Cat Osterman Brings More Than Just Leadership—and a Drop Ball—to U.S. Olympic Softball Team

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Cat Osterman was the youngest member of Team USA when it won its last Olympic gold in softball back in 2004. Now, she is its oldest member, trying to close out her career with one more medal in Tokyo.

Much has been made of the veteran presence that the pitcher brings to the roster—after softball was left out of the last two Summer Olympics, she is one of just two players on this team with any experience at the Games, and the only one that has won gold. Many of her current teammates remember watching her when they were just kids; to them, she is “Momma Cat.” But to focus exclusively on her leadership is to miss what landed her back on the roster in the first place: Even at 38, Osterman is one of the sport’s most fearsome pitchers, and she’ll be a crucial piece of the drive for the gold from Team USA.

Look no further than her comeback season last year. After deciding to come out of retirement just for the Olympics, she qualified for the national team in 2019, and was then left facing down an unexpected additional year of training after the pandemic delayed the Games. This made her a surprise addition for the inaugural season of the softball league Athletes Unlimited in August 2020—where she looked not just great for her age, but great, period, ultimately dominating the league and coming in first place in the individual player rankings.

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So for perspective on just what it's like to work with Osterman in this stage of her career, and how she’s able to so consistently look unhittable at age 38, there might not be anyone better to ask than the Athletes Unlimited player who served as her personal catcher last summer, Gwen Svekis.

“There’s not a single person that steps into the box that she thinks will beat her,” says Svekis. “I think that’s what separates her—there’s not a single moment where she thinks that she’s going to lose a pitch, lose an at-bat, lose a game.”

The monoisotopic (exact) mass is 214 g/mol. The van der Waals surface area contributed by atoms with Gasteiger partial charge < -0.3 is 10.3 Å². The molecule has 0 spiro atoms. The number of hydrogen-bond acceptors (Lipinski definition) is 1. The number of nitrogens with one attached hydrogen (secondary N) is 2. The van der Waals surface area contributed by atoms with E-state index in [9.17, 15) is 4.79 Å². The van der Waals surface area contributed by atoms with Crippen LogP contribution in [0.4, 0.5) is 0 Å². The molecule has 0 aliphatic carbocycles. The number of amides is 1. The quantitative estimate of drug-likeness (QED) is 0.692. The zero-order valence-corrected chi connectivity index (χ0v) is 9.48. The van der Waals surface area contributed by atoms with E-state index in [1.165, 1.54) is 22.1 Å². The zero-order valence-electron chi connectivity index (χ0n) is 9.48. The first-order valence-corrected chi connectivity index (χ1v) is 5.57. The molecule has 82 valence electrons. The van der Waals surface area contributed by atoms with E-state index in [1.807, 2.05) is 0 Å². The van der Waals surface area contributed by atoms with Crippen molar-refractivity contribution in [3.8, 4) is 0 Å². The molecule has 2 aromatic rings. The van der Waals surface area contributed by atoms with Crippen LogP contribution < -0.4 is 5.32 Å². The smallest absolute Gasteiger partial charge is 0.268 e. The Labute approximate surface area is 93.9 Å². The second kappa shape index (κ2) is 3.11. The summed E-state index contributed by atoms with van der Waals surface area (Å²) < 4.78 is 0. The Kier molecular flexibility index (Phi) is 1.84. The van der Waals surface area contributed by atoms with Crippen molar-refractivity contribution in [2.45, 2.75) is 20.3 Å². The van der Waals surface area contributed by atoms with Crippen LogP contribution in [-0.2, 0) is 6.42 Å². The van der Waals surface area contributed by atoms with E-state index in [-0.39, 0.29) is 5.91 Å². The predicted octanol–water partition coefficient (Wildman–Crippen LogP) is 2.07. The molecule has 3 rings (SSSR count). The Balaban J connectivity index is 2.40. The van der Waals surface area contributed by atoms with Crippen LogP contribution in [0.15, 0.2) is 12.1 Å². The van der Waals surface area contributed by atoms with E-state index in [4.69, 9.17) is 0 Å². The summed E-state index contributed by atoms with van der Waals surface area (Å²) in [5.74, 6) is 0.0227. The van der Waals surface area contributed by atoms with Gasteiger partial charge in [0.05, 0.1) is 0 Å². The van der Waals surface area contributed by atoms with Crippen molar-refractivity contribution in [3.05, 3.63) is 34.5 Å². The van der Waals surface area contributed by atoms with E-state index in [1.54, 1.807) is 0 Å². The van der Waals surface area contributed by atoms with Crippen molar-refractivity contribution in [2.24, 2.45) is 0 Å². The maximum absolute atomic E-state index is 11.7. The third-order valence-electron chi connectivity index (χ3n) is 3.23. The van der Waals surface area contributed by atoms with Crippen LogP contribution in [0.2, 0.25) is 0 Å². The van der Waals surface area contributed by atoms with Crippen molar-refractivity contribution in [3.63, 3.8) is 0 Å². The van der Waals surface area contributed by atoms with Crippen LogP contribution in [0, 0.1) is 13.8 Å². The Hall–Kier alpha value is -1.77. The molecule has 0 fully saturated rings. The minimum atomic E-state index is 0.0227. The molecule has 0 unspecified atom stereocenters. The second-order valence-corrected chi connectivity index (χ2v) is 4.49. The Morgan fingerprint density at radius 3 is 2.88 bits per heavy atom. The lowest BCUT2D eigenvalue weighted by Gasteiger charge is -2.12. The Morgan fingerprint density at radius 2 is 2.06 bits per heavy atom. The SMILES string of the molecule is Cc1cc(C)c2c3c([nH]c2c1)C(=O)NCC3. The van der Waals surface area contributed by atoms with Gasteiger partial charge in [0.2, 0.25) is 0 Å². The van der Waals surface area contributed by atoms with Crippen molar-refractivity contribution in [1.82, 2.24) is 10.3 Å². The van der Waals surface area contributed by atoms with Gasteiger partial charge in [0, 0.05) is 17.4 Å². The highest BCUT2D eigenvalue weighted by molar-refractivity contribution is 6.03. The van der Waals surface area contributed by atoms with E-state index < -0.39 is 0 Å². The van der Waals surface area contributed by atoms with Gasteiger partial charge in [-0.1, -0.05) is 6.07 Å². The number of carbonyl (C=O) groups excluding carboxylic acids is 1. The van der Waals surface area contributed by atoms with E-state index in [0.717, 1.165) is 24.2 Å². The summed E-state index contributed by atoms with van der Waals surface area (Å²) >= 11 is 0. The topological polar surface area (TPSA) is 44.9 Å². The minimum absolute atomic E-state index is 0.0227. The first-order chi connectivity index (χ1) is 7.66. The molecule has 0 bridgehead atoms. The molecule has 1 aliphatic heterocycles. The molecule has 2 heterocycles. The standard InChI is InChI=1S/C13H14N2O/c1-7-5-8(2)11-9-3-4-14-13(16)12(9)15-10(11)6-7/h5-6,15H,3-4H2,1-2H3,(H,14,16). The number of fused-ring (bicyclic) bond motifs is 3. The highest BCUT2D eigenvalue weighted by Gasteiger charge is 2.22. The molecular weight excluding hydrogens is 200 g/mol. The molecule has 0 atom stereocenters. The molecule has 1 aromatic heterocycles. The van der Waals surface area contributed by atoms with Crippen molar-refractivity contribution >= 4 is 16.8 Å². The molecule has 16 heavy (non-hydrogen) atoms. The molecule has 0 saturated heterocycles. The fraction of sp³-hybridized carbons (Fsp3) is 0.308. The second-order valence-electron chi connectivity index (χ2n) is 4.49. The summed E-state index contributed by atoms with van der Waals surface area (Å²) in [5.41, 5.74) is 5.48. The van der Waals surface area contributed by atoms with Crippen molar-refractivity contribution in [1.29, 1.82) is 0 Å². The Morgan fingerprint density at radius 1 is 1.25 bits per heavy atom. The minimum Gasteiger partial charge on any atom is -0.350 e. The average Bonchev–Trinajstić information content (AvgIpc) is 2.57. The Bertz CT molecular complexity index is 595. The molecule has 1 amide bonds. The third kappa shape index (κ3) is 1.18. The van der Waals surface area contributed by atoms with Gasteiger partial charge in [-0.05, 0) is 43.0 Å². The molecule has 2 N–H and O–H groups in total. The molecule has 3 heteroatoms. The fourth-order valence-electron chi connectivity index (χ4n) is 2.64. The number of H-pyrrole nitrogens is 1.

Osterman has never been known for her overpowering velocity. (Her stuff lives in the low-to-mid 60s.) But that’s part of what’s laid the groundwork for such a long career: The lefty has always thrived with a mix of spin, craftiness and deception, giving her the sort of style that can easily continue to develop and be adapted over the years.

That starts with her drop ball. It’s Osterman’s signature pitch, with a habit of getting memorialized in GIFs, making hitters look silly with the cartoonish sweep of its fall-off-the-table motion. But what makes it so effective isn’t that gasp-worthy drop—it’s everything else that it can do. Osterman has such precise control of the pitch that she can easily keep hitters on their toes with subtle variations. She might start with just a slight drop, keeping the ball in the strike zone, perhaps more like falling off a step stool than falling off a table. Then she might do an intermediate version that’s more like falling off a chair. Then comes a pitch tumbling off the table. Maybe the first one was hittable. Maybe the second one was, too. But when they all start out looking the same, and a hitter can’t tell which one is coming, it can feel impossible to know just when to lay off.